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Minimizing and Magnifying: Your Child's Attitude Towards Experiences

When was the last time you blew something out of proportion? Maybe you forgot to include a line on a job report and you thought that you just ruined your company as a result. When was the last time you didn’t give yourself enough credit? Like that time when you were the top performer on your team.

Both kids and adults are guilty of minimizing their accomplishments and magnifying their mistakes. No matter how much we try to avoid it, we tend to amplify the negatives in life—whether that means only seeing the bad or ignoring the good.

Minimization and magnification are cognitive distortions, but they ultimately stem from the same place: your attitude. While you might think that changing your attitude is easier said than done, my experience as a life coach has taught me that kids are incredibly talented at seeing the positive, a topic we covered last week.

Let’s take a look at some examples of minimizing and magnifying, and how you can help your kid with reinforcing the positive.


Whether your kid is the best on the team or they are just there for fun, everyone has a tendency to minimize and magnify in sports. If your son or daughter is a leader on the field, rink, or court, they might minimize their performance after a game—especially one a loss. Even if they scored most of their team’s points, their natural tendency will be to focus on the negatives.

Make sure that you reinforce how well they are doing, how they contribute to the team, and how others look to them as a role model. Losses are a part of life, and we can’t be the best at everything. That doesn’t mean that your kid should not be proud of what they have done.

On the other side, your kid might be playing sports for the fun of it. They might only score a goal or point once every few games and see losing as normal. They might have a tendency to minimize any of their accomplishments and magnify their loses and shortcomings.

Remind them of all the ways they contributed, no matter how small; they might have passed the ball and gotten an assist on a goal, or they might have saved the other team from scoring. Reinforce that winning isn’t everything, and focus on the fun that they had instead.


When you are reflecting with your child at the end of the day, or simply just asking how an assignment or test went, really listen to how they word their response. They might have gotten eight out of ten answers right on a test but could really be dwelling on the two they got wrong. Or they only got a B- on their latest math test, when really that is a lot of progress from the D they got a month ago.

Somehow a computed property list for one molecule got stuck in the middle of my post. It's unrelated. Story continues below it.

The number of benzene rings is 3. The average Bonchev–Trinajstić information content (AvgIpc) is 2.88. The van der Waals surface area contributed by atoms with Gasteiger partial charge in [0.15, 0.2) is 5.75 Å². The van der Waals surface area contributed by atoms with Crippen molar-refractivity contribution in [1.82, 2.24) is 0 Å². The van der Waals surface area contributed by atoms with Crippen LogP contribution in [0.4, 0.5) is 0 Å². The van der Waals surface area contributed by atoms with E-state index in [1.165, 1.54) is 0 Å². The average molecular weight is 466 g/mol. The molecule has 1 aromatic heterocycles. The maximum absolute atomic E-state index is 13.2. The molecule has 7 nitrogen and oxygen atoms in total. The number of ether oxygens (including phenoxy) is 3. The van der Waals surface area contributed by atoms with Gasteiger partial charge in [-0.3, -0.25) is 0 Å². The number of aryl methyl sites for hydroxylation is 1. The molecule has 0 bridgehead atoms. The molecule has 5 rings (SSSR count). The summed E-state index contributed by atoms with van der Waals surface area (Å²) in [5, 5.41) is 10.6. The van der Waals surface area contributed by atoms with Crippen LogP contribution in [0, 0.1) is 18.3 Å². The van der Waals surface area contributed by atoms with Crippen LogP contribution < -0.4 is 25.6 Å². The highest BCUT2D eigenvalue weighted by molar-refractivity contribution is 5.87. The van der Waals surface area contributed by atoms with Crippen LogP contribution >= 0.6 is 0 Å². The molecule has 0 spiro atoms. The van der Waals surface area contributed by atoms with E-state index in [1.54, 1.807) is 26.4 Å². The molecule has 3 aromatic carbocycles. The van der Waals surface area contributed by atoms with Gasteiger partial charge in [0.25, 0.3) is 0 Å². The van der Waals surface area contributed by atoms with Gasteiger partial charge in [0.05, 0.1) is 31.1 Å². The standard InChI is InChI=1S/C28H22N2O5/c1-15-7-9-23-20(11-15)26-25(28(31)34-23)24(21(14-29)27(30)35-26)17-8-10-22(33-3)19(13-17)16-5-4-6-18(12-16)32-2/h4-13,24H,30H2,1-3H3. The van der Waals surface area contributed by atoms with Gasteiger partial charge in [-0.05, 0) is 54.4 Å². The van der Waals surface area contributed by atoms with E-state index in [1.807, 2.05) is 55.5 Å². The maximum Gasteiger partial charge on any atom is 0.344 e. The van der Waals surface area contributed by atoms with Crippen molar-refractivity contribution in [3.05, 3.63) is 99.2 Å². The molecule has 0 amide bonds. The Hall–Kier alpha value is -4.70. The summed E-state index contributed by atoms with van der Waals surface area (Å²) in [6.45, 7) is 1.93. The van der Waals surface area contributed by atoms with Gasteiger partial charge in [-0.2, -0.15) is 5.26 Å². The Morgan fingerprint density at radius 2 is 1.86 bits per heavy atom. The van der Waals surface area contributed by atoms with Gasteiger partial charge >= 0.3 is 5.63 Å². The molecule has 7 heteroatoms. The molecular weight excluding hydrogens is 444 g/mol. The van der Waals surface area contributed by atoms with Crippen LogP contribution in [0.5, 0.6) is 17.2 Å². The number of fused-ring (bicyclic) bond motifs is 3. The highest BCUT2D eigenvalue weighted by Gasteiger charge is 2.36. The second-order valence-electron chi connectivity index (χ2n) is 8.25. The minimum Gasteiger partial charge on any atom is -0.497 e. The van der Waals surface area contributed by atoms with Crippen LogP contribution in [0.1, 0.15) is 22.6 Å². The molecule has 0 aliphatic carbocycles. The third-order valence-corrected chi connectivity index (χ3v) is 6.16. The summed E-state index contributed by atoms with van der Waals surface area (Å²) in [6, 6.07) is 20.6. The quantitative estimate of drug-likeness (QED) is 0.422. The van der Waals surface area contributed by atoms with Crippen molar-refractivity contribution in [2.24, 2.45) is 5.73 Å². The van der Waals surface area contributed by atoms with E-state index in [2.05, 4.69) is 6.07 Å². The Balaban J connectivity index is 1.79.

In both situations, your kid is magnifying their shortcomings, while minimizing success and progress. When you are talking to them about their school work, be sure to highlight how well they did or how far they have come.

One of the best ways to defeat a magnifying habit, if they are still focusing on what they got wrong, is to treat wrong answers as learning opportunities. That way you and your kid’s life coach can focus on how much they have grown next time, when they kick the test’s butt.

Personal Life

Interacting with friends and other kids provides your child with a whole host of opportunities to minimize and magnify. This is where communication between your kid and you or your kid and a life coach becomes invaluable.

One of the most effective ways to get rid of the bad habit of minimizing and magnifying is to build a culture of accountability at home. This way, your child recognizes when they should accept responsibility, but—more importantly—when they shouldn’t. Just because a friend wants to magnify their role in something, doesn’t mean they should feel bad themselves.

It works the other way, too. Creating a culture of accountability at home prevents your kid from magnifying someone else’s role or minimizing the accomplishments of others.

Minimizing and magnifying experiences in your child’s life can have a serious impact on their development. Studies have shown that children and adults who are prone to minimizing the positives and magnifying the negatives are more prone to panic attacks and are less likely to want to try new things, for fear of the negatives that will show up.

Mind what language your kid uses when they are discussing events. Make sure that they don’t dwell on the bad, but put the focus on the good instead.

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